'I am not, therefore, dying for her love; and I give you this one honest warning that, though I would rather see mistress Dorothy in her winding-sheet than dame to a roundhead, I should be—yes, I MAY be a more dangerous rival in respect of your mare, than of any lady YOU are likely to set eyes upon.'

'What do you mean?' said Richard gruffly.

'I mean that, the king having at length resolved to be more of a monarch and less of a saint—'

'A saint!' echoed Richard, but the echo was rather a loud one, for it startled his mare and shook her rider.

'Don't shout like that!' cried the cavalier, with an oath. 'Saint or sinner, I care not. He is my king, and I am his soldier. But with this knee you have given me, I shall be fitter for garrison than field-duty—damn it.'

'You do not mean that his majesty has declared open war against the parliament?' exclaimed Richard.

'Faithless puritan, I do,' answered Scudamore. 'His majesty has at length—with reluctance, I am sorry to hear—taken up arms against his rebellious subjects. Land will be cheap by-and-by.'

'Many such rumours have reached us,' returned Richard, quietly. 'The king spares no threats; but for blows—well!'

'Insolent fanatic!' shouted Vaughan, 'I tell you his majesty is on his way from Scotland with an army of savages; and London has declared for the king.'

Richard and his mare simultaneously quickened their pace.

'Then it is time you were in bed, Mr Scudamore, for my mare and I will be wanted,' he cried. 'God be praised! I thank you for the good news. It makes me young again to hear it.'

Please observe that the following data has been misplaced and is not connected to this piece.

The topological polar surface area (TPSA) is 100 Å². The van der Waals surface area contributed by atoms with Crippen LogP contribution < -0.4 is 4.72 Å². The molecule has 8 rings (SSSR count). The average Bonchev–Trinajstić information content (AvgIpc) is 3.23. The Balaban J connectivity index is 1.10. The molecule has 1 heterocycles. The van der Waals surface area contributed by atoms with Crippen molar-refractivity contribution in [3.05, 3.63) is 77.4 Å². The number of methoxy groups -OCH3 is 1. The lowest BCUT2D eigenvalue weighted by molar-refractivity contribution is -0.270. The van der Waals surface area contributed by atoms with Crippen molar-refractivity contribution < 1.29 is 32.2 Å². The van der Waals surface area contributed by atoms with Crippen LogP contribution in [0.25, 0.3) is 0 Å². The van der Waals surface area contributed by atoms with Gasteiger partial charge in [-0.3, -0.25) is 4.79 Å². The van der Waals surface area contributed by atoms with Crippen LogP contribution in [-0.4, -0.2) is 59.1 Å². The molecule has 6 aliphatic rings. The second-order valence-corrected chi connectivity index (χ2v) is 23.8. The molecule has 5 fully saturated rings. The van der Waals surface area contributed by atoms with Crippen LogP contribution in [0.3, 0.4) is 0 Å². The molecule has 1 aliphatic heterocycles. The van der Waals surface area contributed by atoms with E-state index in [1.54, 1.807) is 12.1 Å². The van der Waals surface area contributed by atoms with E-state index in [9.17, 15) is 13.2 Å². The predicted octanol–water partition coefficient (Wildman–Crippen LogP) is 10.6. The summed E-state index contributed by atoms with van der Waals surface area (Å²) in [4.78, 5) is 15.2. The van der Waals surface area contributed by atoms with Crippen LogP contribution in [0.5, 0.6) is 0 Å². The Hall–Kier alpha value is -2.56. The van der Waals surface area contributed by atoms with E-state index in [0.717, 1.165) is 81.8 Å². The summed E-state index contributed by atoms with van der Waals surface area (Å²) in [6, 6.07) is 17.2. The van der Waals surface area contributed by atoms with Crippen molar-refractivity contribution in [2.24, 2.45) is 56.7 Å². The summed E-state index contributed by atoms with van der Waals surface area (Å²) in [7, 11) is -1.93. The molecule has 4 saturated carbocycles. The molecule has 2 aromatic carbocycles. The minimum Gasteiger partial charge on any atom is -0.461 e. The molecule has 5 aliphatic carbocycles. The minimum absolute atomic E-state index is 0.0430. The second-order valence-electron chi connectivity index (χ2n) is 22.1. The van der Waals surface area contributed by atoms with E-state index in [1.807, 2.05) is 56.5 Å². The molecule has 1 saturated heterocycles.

'What the devil do you mean by jerking this cursed knee of mine so?' shouted Scudamore. 'Faith, you were young enough in all conscience already, you fool! You want to keep me in bed, as well as send me there! Well out of the way, you think! But I give you honest warning to look after your mare, for I vow I have fallen in love with her. She's worth three, at least, of your mistress Dorothies.'

'You talk like a Dutch boor,' said Richard.

'Saith an English lout,' retorted Scudamore. 'But, all things being lawful in love and war, not to mention hate and rebellion, this mare, if I am blessed with a chance, shall be—well, shall be translated.'

'You mean from Redware to Raglan.'

'Where she shall be entertained in a manner worthy of her, which is saying no little, if all her paces and points be equal to her walk and her crest.'

'I trust you will be more pitiful to my poor Lady,' said Richard, quietly. 'If all they say be true, Raglan stables are no place for a mare of her breeding.'

'What do you mean, roundhead?'

'Folk say your stables at Raglan are like other some Raglan matters—of the infernal sort.'

Scudamore was silent for a moment.